Ted Williams was drawing fans to Nicollet, and he was beginning to draw raves with his fielding as well. For instance, Frank Haven wrote in late June, “He has polished his seemingly awkward, gangling fielding style to the point of near perfection, coming with ‘impossible’ stops and catches, as well as bullet-like throws from the outfield.”[fn]San Diego Sun, June 23, 1938.[/fn]
At midseason, Ted Williams and Indianapolis pitcher Vance Page were the only two unanimous choices for the American Association All-Star team.
On August 3, after driving in four runs off Bill Zuber, Ted was beaned and taken out of the game. The RBIs brought him to 102 on the season. He missed one game, and it rained the next day, but he was back on August 6 at Kansas City with a double and home run number 33, and four more runs batted in. An unidentified clipping from the Kansas City Journal-Post said he’d been called “Peter Pan” in spring training. Now he’d established himself. Against visiting Toledo in late August, he was walked intentionally five times in two games (after he’d driven in five runs in the first game of the set, his 41st home run “clearing the buildings on the far side of Nicollet Avenue.”)[fn]George A. Barton, “Kels Thump Hens, 15–11, in Bat Spree, Minneapolis Tribune.[/fn]
By the time the year was over, Ted Williams had won the Triple Crown in the American Association, with a batting average of .366, 43 home runs, and 142 runs batted in. He’d also hit 30 doubles and 9 triples. He drew 114 bases on balls.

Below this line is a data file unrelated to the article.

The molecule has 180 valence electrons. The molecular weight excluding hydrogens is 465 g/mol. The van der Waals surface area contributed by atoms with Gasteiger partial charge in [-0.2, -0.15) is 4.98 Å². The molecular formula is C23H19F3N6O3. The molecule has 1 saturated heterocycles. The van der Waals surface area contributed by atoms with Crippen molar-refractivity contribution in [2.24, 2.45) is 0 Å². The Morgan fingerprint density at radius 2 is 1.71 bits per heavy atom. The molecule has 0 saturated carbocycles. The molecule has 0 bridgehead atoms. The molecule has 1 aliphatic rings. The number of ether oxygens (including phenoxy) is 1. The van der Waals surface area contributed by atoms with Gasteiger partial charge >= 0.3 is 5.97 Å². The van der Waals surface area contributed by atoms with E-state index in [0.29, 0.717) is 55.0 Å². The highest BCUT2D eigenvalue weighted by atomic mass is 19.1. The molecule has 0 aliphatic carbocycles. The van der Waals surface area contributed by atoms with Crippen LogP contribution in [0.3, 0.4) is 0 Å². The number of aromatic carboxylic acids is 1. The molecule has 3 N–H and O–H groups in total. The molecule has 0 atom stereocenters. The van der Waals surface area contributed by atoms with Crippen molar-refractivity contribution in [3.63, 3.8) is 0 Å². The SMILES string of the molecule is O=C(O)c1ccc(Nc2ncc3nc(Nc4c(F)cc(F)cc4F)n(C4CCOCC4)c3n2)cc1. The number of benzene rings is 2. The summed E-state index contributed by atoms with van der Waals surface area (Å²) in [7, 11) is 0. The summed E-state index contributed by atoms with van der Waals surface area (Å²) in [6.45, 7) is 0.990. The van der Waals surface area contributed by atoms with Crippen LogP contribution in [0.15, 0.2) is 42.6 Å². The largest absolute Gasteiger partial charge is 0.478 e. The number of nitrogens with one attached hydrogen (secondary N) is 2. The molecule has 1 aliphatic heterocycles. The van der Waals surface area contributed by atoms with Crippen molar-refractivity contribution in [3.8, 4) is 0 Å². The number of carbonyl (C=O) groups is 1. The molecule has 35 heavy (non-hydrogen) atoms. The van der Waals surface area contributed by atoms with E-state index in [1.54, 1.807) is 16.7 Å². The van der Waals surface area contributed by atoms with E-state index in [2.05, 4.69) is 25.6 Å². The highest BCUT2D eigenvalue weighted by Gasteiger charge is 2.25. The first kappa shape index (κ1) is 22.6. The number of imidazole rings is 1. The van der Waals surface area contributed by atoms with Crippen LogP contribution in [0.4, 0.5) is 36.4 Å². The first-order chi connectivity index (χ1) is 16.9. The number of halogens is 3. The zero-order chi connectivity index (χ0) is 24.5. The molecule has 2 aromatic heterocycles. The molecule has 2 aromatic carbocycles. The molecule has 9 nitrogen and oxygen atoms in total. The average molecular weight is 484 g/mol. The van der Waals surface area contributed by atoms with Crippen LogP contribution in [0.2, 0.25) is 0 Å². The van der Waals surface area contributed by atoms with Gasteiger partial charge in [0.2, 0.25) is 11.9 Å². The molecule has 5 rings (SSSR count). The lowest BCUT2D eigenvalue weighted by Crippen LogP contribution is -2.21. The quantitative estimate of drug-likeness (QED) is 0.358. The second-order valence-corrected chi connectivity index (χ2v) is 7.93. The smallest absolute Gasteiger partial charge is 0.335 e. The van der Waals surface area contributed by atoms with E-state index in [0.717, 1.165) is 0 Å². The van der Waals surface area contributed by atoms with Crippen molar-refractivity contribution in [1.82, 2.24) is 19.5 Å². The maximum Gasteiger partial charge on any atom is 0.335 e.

There seemed no question but that Williams had earned promotion to the big leagues, and the Red Sox didn’t hesitate to clear the decks for him, trading away right-fielder Ben Chapman in December. Ted truly enjoyed his time with the Millers, though, and had even declared late in the season, “I want to stay right here in Minneapolis with the Millers, for another year at least. I’m not ready for the major leagues. Another year under Donie Bush will do me a lot of good. I’m young yet. I figure that if a fellow gets to the majors when he’s 21 or 22, that’s time enough. He’s got a better chance of sticking if he takes his time getting there. I don’t want to be rushed. I’ve got plenty to learn and I’ve learned plenty under Donie this year. Maybe one more year and I’ll be ready.”[fn]Unidentified news clipping.[/fn]
Was Williams ready? All he did when he got to Boston was set two rookie records that have still never been matched. He showed plate discipline, walking 107 times, and driving in 145 runs. The 145 RBIs led the American League in 1939, 19 more than second-place Joe DiMaggio and 17 more than National League leader Frank McCormick. His 344 total bases also led the league.
And after the 1939 season, Ted chose to spend the winter in Minnesota. As Jim Smith wrote, “Ted took a $5 room at the King Cole Hotel in downtown Minneapolis, traveled west to hunt mallards, north to fish for walleyes at Lake Mille Lacs, out to the city park rinks to learn ice skating, and enjoyed the heated hotel pool as well…He also began courting the daughter of a hunting guide from Princeton, Minnesota, Doris Soule, who a few years later (during World War II duty), would become his wife.[fn]James D. Smith, 164.[/fn]
BILL NOWLIN has been Vice President of SABR since 2004 and is frequently author and editor of various SABR publications, with over 250 biographies contributed to the SABR BioProject. He has written several books on Ted Williams, and many more on the Boston Red Sox.